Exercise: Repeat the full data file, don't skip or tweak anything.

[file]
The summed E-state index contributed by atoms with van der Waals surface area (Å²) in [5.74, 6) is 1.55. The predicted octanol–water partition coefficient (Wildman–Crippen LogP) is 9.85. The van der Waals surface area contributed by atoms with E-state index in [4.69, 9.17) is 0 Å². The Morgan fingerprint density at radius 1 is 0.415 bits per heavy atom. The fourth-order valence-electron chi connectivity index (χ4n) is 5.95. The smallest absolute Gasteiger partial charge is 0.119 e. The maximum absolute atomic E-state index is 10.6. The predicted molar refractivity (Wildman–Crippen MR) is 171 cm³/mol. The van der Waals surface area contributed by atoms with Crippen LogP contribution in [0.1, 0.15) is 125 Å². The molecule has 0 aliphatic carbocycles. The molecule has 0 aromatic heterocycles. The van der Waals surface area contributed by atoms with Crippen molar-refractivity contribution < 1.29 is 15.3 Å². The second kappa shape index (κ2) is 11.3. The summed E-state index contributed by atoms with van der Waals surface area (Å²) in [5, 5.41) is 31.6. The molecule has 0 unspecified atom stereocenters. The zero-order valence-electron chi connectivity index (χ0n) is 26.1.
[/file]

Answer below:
The summed E-state index contributed by atoms with van der Waals surface area (Å²) in [5.74, 6) is 1.55. The predicted octanol–water partition coefficient (Wildman–Crippen LogP) is 9.85. The van der Waals surface area contributed by atoms with E-state index in [4.69, 9.17) is 0 Å². The Morgan fingerprint density at radius 1 is 0.415 bits per heavy atom. The fourth-order valence-electron chi connectivity index (χ4n) is 5.95. The smallest absolute Gasteiger partial charge is 0.119 e. The maximum absolute atomic E-state index is 10.6. The predicted molar refractivity (Wildman–Crippen MR) is 171 cm³/mol. The van der Waals surface area contributed by atoms with Crippen LogP contribution in [0.1, 0.15) is 125 Å². The molecule has 0 aliphatic carbocycles. The molecule has 0 aromatic heterocycles. The van der Waals surface area contributed by atoms with Crippen molar-refractivity contribution < 1.29 is 15.3 Å². The second kappa shape index (κ2) is 11.3. The summed E-state index contributed by atoms with van der Waals surface area (Å²) in [5, 5.41) is 31.6. The molecule has 0 unspecified atom stereocenters. The zero-order valence-electron chi connectivity index (χ0n) is 26.1.